Secure Implementation in Production Economies
AbstractOne thing that has been assumed for a long time is that whenever there is dominant strategy equilibrium in the game form of any mechanism and the outcome corresponding to that strategy profile is socially optimal, people will play that particular equilibrium strategy pro?le. The theory has been silent on why they will play that particular strategy pro?le when there are other (Nash) equilibria. The Nash/Bayes' Nash implementation being a possible solution to this problem suffers from the drawback of either the requirement of the designer knowing the (common) prior (in case of Bayes' Nash implementation) or the requirement of the players predicting the actions of other players and collaborate without pre-talk (in case of Nash implementation with absence of dominant strategy or unique Nash). Secure implementation [Saijo et al. (2007)] is a relatively new concept in the theory of mechanism design and implementation. This requires double implementation in Dominant Strategy Equilibrium and Nash Equi- librium by the same Mechanism. This concept has worked well in some particular environments and has been tested on data [Cason et al. (2006)]. Unsurprisingly, being stronger than both the two above said concepts of implementation, there are many impossibility results in specific environ- ments with richer domains. We look for secure implementability in pro- duction economies with divisible goods. We find that a very broad gener- alization of "Serial" Social Choice Function (SCF) [Moulin and Shenker (92)] as defined in [Shenker (92)] is securely implementable. We call such functions as Generalized Serial SCF (GSS). We also find that under cer- tain conditions the Fixed Path SCFs are special cases of GSS and thus they are also securely Implementable. We conjecture that these are the only securely impleme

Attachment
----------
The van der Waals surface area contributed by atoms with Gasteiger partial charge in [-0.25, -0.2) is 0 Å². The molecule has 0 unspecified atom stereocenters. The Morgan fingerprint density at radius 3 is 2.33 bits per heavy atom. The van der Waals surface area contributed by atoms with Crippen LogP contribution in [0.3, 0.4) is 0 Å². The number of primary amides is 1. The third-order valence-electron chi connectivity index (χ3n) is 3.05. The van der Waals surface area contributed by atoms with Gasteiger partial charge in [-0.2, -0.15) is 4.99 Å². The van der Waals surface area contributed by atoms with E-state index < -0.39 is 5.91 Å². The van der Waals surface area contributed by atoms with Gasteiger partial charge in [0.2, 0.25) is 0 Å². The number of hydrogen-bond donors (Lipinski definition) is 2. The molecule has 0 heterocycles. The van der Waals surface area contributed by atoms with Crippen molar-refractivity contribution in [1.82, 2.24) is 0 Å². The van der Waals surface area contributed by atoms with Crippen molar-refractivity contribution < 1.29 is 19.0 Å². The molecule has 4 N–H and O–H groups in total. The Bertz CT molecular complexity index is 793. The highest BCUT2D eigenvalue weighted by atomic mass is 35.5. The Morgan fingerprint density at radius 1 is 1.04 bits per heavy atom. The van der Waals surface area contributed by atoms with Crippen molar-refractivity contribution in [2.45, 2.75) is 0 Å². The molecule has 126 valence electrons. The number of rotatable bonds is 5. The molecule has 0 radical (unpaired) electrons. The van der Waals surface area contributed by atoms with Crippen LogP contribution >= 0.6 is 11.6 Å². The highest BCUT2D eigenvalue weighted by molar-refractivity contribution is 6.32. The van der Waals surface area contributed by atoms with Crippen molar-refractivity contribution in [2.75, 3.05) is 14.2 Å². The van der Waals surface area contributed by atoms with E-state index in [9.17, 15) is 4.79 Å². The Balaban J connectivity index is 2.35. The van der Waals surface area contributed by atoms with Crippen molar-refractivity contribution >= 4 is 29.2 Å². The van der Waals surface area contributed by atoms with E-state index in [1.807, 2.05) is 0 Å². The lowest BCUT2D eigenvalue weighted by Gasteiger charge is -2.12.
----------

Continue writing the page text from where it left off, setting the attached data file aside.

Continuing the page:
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Bibliographic InfoPaper provided by Department of Economics, Louisiana State University in its series Departmental Working Papers with number 2011-02.
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- Katsuhiko Nishizaki, 2013. "An impossibility theorem for secure implementation in discrete public good economies," Economics Bulletin, AccessEcon, vol. 33(1), pages 300-308.
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